A plaque remaining from the Big Apple Night Club at West 135th Street and Seventh Avenue in Harlem.

Above, a 1934 plaque from the Big Apple Night Club at West 135th Street and Seventh Avenue in Harlem. Discarded as trash in 2006. Now a Popeyes fast food restaurant on Google Maps.

Recent entries:
Entry in progress—BP45 (5/24)
Entry in progress—BP43 (5/23)
Entry in progress—BP42 (5/23)
Entry in progress—BP41 (5/23)
Entry in progress—BP40 (5/23)
More new entries...

A  B  C  D  E  F  G  H  I  J  K  L  M  N  O  P  Q  R  S  T  U  V  W  X  Y  Z

Entry from September 15, 2008
Black Monday; Black Tuesday; Black Thursday; Black Friday (Wall Street stock declines)

Entry in progress—B.P.
THe Free Dictionary
Black Friday
A day of stock market catastrophe. Originally, September 24th, 1869 was termed Black Friday. The crash was sparked by gold speculators including Jay Gould and James Fist attempting to corner the gold market. Their attempt failed and the gold market collapsed, causing the market to tank.
The term “black” has been used to describe other disastrous days in financial markets. For example, Tuesday, October 29th, 1929, a day the market fell precipitously, has been coined Black Tuesday, signaling the start of the Great Depression. Additionally, the largest one-day drop in stock market history occurred on Black Monday, October 19th, 1987, when the DJIA plummeted more than 22%.
Wikipedia: Black Friday (1869)
Black Friday, September 24, 1869, also known as the Fisk-Gould Scandal, was a financial panic in the United States caused by two speculators’ efforts to corner the gold market on the New York Gold Exchange. It was one of several scandals that rocked the presidency of Ulysses S. Grant. During the American Civil War, the United States government issued a large amount of money that was backed by nothing but credit. After the war ended, people commonly believed that the U.S. Government would buy back the “greenbacks” with gold. In 1869, a group of speculators, headed by James Fisk and Jay Gould, sought to profit off this by cornering the gold market. Gould and Fisk first recruited Grant’s brother-in-law, a financier named Abel Corbin. They used Corbin to get close to Grant in social situations, where they would argue against government sale of gold, and Corbin would support their arguments. Corbin convinced Grant to appoint General Daniel Butterfield as assistant Treasurer of the United States. Butterfield agreed to tip the men off when the government intended to sell gold.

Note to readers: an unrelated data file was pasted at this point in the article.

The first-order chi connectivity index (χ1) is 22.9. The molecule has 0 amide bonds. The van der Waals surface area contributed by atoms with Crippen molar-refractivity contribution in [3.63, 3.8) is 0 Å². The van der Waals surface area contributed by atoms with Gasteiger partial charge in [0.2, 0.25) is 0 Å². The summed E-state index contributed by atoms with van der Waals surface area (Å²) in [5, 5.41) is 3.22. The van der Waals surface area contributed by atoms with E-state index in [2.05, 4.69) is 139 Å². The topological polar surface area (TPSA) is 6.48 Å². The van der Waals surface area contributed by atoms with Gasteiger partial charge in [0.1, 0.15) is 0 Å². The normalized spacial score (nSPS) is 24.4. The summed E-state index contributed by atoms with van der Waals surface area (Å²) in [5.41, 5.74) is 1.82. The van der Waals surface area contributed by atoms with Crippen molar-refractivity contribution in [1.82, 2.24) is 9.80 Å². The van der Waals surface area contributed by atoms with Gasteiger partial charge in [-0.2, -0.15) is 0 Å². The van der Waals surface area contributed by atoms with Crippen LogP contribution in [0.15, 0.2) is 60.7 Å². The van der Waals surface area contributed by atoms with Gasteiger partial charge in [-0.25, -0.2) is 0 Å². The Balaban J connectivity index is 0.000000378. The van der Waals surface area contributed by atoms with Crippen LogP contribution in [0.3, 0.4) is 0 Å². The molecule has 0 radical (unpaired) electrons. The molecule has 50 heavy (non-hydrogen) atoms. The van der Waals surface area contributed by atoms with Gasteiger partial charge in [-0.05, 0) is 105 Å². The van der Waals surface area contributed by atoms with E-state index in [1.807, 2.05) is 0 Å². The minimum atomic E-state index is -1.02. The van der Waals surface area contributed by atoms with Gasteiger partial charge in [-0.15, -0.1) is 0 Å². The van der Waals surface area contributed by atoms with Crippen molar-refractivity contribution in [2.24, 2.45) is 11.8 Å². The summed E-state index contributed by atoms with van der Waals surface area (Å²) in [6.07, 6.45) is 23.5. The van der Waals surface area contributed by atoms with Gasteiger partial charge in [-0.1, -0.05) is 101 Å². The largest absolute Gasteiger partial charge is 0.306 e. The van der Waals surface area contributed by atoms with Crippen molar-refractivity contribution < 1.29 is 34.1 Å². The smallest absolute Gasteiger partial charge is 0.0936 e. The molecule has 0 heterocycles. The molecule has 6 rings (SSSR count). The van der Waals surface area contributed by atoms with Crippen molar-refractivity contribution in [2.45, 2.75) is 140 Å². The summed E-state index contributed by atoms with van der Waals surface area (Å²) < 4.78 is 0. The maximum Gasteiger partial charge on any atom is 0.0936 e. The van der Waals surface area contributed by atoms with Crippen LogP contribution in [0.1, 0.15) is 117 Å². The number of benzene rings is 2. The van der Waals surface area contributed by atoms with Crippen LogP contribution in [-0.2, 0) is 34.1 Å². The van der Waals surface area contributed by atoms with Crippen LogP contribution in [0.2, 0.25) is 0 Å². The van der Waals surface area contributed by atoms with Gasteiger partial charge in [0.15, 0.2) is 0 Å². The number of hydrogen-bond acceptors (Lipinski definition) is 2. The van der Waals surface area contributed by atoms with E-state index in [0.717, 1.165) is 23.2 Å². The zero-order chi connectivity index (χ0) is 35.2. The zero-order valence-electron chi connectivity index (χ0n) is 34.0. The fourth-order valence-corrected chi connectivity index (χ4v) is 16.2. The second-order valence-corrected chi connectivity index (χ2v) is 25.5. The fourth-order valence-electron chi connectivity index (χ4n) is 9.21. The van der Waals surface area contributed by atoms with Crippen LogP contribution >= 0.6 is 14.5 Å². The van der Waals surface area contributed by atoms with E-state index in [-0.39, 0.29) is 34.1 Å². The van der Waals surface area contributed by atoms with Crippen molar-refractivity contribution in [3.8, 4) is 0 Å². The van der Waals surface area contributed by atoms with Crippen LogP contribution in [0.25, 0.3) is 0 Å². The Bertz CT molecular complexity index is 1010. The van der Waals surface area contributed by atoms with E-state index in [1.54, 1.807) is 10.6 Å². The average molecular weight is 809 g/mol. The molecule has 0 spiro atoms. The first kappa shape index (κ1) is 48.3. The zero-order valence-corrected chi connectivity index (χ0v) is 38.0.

In the late summer of 1869, Gould began buying large amounts of gold. This caused prices to rise and stocks to plummet. After Grant realized what had happened, the federal government sold $4 million in gold. On September 20, 1869, Gould and Fisk started hoarding gold, driving the price higher. On September 24 the premium on a gold Double Eagle (representing one troy ounce of gold bullion at $20) was 30 percent higher than when Grant took office. But when the government gold hit the market, the premium plummeted within minutes. Investors scrambled to sell their holdings, and many of them, including Corbin, were ruined. Fisk and Gould escaped significant financial harm.
Subsequent Congressional investigation into the scandal was limited because Virginia Corbin and First Lady Julia Grant were not permitted to testify. However, Butterfield resigned from the U.S. Treasury. Henry Adams, who believed that President Ulysses S. Grant had tolerated, encouraged, and perhaps even participated in corruption and swindles, attacked Grant in an 1870 article entitled The New York Gold Conspiracy.
Wikipedia: Wall Street Crash of 1929
The Wall Street Crash of 1929, also known as the Crash of ’29 or the Great Crash, was the most devastating stock market crash in the history of the United States, taking into consideration the full and longevity of its fallout. Three phrases—Black Thursday, Black Monday, and Black Tuesday—are used to describe this collapse of stock values. All three are appropriate, for the crash was not a one-day affair. The initial crash occurred on Black Thursday (October 24, 1929), but it was the catastrophic downturn of Black Monday and Tuesday (October 28 and October 29, 1929) that precipitated widespread panic and the onset of unprecedented and long-lasting consequences for the United States. The collapse continued for a month.
Economists and historians disagree as to what role the crash played in subsequent economic, social, and political events. The crash in America came near the beginning of the Great Depression, a period of economic decline in the industrialized nations, and led to the institution of landmark financial reforms and new trading regulations.
At the time of the crash, New York City had grown to be a major metropolis, and its Wall Street district was one of the world’s leading financial centers.The New York Stock Exchange (NYSE) was the largest stock market in the world.
The Roaring Twenties was a time of prosperity and excess in the city, and, and despite warnings against speculation, many believed that the market could sustain high price levels. Shortly before the crash, Irving Fisher famously proclaimed, “Stock prices have reached what looks like a permanently high plateau.” The euphoria and financial gains of the great bull market were shattered on Black Thursday, when share prices on the NYSE collapsed. Stock prices fell on that day and they continued to fall, at an unprecedented rate for a full month.